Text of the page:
My morning walk takes an occasional loop through a new neighborhood, not far from our established one. Developed on the site of a series of old horse pastures, it supported grasses and forbs with large trees on the perimeter. Currently, there are 4 completed houses with inhabitants, two houses for sale, and one in the final stages of construction. All quite large, of course, with expansive space around them. This is not remarkable, unfortunately, but what is fascinating (and scary) is how uncreative the landscapes are.
This is not for lack of spending money on the landscape, mind you. The rows of leyland cypresses, ornamental shrub beds, and heavily watered turf sodded in great expanses strikes me as unmodern and not forward-thinking at all. The water is streaming from overhead irrigation in the morning.
Why not add a diversity of interesting (and fast-growing) native trees to create shade instead of crepe-myrtles? Or native conifers and pine?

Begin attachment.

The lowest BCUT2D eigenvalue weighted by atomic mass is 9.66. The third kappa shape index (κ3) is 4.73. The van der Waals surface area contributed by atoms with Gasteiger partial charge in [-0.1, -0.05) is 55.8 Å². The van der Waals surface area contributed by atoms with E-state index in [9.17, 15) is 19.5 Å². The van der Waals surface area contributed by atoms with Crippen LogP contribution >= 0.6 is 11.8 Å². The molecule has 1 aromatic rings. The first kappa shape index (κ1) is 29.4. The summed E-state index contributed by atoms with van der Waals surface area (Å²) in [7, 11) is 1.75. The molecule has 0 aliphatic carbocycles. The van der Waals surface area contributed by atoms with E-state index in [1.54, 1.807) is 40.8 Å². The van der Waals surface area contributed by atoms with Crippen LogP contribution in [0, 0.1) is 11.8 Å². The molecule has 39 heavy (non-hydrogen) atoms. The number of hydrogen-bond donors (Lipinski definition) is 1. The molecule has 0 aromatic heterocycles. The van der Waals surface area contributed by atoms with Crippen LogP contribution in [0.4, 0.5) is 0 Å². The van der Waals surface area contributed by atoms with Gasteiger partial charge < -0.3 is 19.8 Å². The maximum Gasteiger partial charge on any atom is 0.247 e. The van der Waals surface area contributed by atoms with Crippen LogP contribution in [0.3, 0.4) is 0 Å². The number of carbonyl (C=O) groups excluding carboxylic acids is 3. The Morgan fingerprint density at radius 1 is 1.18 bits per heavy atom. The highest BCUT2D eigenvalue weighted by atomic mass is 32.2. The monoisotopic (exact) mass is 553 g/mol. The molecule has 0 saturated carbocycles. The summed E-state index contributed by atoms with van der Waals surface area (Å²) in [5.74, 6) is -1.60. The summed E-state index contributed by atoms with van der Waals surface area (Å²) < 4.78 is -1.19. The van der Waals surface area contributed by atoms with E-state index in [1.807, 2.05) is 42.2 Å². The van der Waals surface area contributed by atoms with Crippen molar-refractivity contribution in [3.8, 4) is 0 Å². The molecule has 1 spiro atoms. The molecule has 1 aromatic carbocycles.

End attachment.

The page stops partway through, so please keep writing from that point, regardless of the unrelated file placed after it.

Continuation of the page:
And where are the vegetables? One house has two tomato plants next to the garage near a sea of irrigated grass and 'foundation' plantings. I read a blog post in Garden Rant this afternoon that mentioned an article in Time magazine about Edible Estates, something I'd read about before, but I missed this article.
I love the idea of this -- I've been doing various programs (this link is one version of it) recently about creative and ornamental vegetable gardens, so I think Fritz Haeg's concept is brilliant.
We're fortunate enough to have lots of space in front and in back of our house, and the main and satellite vegetable gardens are in the backyard, but they're certainly attractive enough (in my opinion) to be out front!